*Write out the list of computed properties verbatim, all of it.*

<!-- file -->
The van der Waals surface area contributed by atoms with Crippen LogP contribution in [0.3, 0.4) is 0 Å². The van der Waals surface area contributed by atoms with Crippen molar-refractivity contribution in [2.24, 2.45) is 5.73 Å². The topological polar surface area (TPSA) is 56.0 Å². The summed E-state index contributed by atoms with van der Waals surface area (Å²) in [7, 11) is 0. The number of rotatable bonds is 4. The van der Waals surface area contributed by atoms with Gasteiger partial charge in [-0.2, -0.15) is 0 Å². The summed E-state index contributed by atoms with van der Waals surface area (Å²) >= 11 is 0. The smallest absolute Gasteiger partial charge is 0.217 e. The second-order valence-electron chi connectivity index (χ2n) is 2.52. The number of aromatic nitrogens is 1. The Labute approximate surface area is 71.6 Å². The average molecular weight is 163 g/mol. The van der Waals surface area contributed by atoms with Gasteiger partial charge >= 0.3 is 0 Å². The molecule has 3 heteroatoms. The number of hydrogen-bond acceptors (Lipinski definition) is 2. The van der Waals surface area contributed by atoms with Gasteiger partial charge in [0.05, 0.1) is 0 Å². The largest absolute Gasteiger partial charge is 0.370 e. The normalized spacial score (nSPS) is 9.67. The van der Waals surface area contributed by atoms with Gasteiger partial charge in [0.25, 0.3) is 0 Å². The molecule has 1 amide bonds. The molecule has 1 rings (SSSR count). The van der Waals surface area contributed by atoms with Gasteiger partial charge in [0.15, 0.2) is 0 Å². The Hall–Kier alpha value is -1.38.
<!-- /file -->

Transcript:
The van der Waals surface area contributed by atoms with Crippen LogP contribution in [0.3, 0.4) is 0 Å². The van der Waals surface area contributed by atoms with Crippen molar-refractivity contribution in [2.24, 2.45) is 5.73 Å². The topological polar surface area (TPSA) is 56.0 Å². The summed E-state index contributed by atoms with van der Waals surface area (Å²) in [7, 11) is 0. The number of rotatable bonds is 4. The van der Waals surface area contributed by atoms with Gasteiger partial charge in [-0.2, -0.15) is 0 Å². The summed E-state index contributed by atoms with van der Waals surface area (Å²) >= 11 is 0. The smallest absolute Gasteiger partial charge is 0.217 e. The second-order valence-electron chi connectivity index (χ2n) is 2.52. The number of aromatic nitrogens is 1. The Labute approximate surface area is 71.6 Å². The average molecular weight is 163 g/mol. The van der Waals surface area contributed by atoms with Gasteiger partial charge >= 0.3 is 0 Å². The molecule has 3 heteroatoms. The number of hydrogen-bond acceptors (Lipinski definition) is 2. The van der Waals surface area contributed by atoms with Gasteiger partial charge in [0.05, 0.1) is 0 Å². The largest absolute Gasteiger partial charge is 0.370 e. The normalized spacial score (nSPS) is 9.67. The van der Waals surface area contributed by atoms with Gasteiger partial charge in [0.25, 0.3) is 0 Å². The molecule has 1 amide bonds. The molecule has 1 rings (SSSR count). The van der Waals surface area contributed by atoms with Gasteiger partial charge in [0.15, 0.2) is 0 Å². The Hall–Kier alpha value is -1.38.